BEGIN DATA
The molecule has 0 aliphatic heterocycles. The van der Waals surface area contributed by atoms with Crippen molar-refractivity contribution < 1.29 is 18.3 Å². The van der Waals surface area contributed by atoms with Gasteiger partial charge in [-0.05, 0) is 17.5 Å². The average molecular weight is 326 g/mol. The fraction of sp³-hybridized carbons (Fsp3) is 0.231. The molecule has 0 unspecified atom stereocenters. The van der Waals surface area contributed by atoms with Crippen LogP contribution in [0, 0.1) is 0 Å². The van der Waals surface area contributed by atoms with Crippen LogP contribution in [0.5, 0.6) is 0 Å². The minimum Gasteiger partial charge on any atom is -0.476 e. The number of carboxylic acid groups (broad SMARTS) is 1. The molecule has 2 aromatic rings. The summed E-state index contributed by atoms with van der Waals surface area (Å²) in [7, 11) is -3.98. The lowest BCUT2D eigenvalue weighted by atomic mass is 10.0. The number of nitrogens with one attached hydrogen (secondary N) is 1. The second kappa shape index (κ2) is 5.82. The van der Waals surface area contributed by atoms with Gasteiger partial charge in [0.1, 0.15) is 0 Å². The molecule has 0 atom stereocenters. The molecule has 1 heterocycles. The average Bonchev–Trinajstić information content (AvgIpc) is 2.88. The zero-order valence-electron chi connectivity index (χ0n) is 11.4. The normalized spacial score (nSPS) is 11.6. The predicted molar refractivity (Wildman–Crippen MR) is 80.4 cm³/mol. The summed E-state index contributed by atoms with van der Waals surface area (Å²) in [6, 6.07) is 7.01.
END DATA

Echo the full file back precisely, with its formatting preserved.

The molecule has 0 aliphatic heterocycles. The van der Waals surface area contributed by atoms with Crippen molar-refractivity contribution < 1.29 is 18.3 Å². The van der Waals surface area contributed by atoms with Gasteiger partial charge in [-0.05, 0) is 17.5 Å². The average molecular weight is 326 g/mol. The fraction of sp³-hybridized carbons (Fsp3) is 0.231. The molecule has 0 unspecified atom stereocenters. The van der Waals surface area contributed by atoms with Crippen LogP contribution in [0, 0.1) is 0 Å². The van der Waals surface area contributed by atoms with Crippen LogP contribution in [0.5, 0.6) is 0 Å². The minimum Gasteiger partial charge on any atom is -0.476 e. The number of carboxylic acid groups (broad SMARTS) is 1. The molecule has 2 aromatic rings. The summed E-state index contributed by atoms with van der Waals surface area (Å²) in [7, 11) is -3.98. The lowest BCUT2D eigenvalue weighted by atomic mass is 10.0. The number of nitrogens with one attached hydrogen (secondary N) is 1. The second kappa shape index (κ2) is 5.82. The van der Waals surface area contributed by atoms with Gasteiger partial charge in [0.1, 0.15) is 0 Å². The molecule has 0 atom stereocenters. The molecule has 1 heterocycles. The average Bonchev–Trinajstić information content (AvgIpc) is 2.88. The zero-order valence-electron chi connectivity index (χ0n) is 11.4. The normalized spacial score (nSPS) is 11.6. The predicted molar refractivity (Wildman–Crippen MR) is 80.4 cm³/mol. The summed E-state index contributed by atoms with van der Waals surface area (Å²) in [6, 6.07) is 7.01.